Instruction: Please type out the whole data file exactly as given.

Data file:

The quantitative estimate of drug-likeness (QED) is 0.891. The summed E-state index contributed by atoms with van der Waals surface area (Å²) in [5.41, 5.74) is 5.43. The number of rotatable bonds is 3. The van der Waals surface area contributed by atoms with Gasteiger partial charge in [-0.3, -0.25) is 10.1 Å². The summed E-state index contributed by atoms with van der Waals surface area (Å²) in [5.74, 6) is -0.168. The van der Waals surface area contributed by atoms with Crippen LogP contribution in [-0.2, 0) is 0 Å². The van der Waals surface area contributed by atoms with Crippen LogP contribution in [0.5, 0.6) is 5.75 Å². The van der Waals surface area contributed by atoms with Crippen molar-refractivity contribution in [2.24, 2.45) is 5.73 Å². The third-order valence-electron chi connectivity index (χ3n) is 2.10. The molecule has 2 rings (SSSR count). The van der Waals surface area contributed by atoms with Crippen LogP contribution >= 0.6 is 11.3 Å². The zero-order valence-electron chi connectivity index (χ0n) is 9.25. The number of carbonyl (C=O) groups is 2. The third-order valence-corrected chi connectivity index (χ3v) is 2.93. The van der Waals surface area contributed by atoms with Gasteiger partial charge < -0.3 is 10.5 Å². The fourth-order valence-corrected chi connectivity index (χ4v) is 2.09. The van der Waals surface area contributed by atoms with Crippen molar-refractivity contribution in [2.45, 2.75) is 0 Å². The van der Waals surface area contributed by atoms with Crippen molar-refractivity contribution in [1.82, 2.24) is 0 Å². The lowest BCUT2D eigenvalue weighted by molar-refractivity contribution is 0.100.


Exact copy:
The quantitative estimate of drug-likeness (QED) is 0.891. The summed E-state index contributed by atoms with van der Waals surface area (Å²) in [5.41, 5.74) is 5.43. The number of rotatable bonds is 3. The van der Waals surface area contributed by atoms with Gasteiger partial charge in [-0.3, -0.25) is 10.1 Å². The summed E-state index contributed by atoms with van der Waals surface area (Å²) in [5.74, 6) is -0.168. The van der Waals surface area contributed by atoms with Crippen LogP contribution in [-0.2, 0) is 0 Å². The van der Waals surface area contributed by atoms with Crippen LogP contribution in [0.5, 0.6) is 5.75 Å². The van der Waals surface area contributed by atoms with Crippen molar-refractivity contribution in [2.24, 2.45) is 5.73 Å². The third-order valence-electron chi connectivity index (χ3n) is 2.10. The molecule has 2 rings (SSSR count). The van der Waals surface area contributed by atoms with Crippen LogP contribution >= 0.6 is 11.3 Å². The zero-order valence-electron chi connectivity index (χ0n) is 9.25. The number of carbonyl (C=O) groups is 2. The third-order valence-corrected chi connectivity index (χ3v) is 2.93. The van der Waals surface area contributed by atoms with Gasteiger partial charge < -0.3 is 10.5 Å². The fourth-order valence-corrected chi connectivity index (χ4v) is 2.09. The van der Waals surface area contributed by atoms with Crippen molar-refractivity contribution in [2.45, 2.75) is 0 Å². The van der Waals surface area contributed by atoms with Crippen molar-refractivity contribution in [1.82, 2.24) is 0 Å². The lowest BCUT2D eigenvalue weighted by molar-refractivity contribution is 0.100.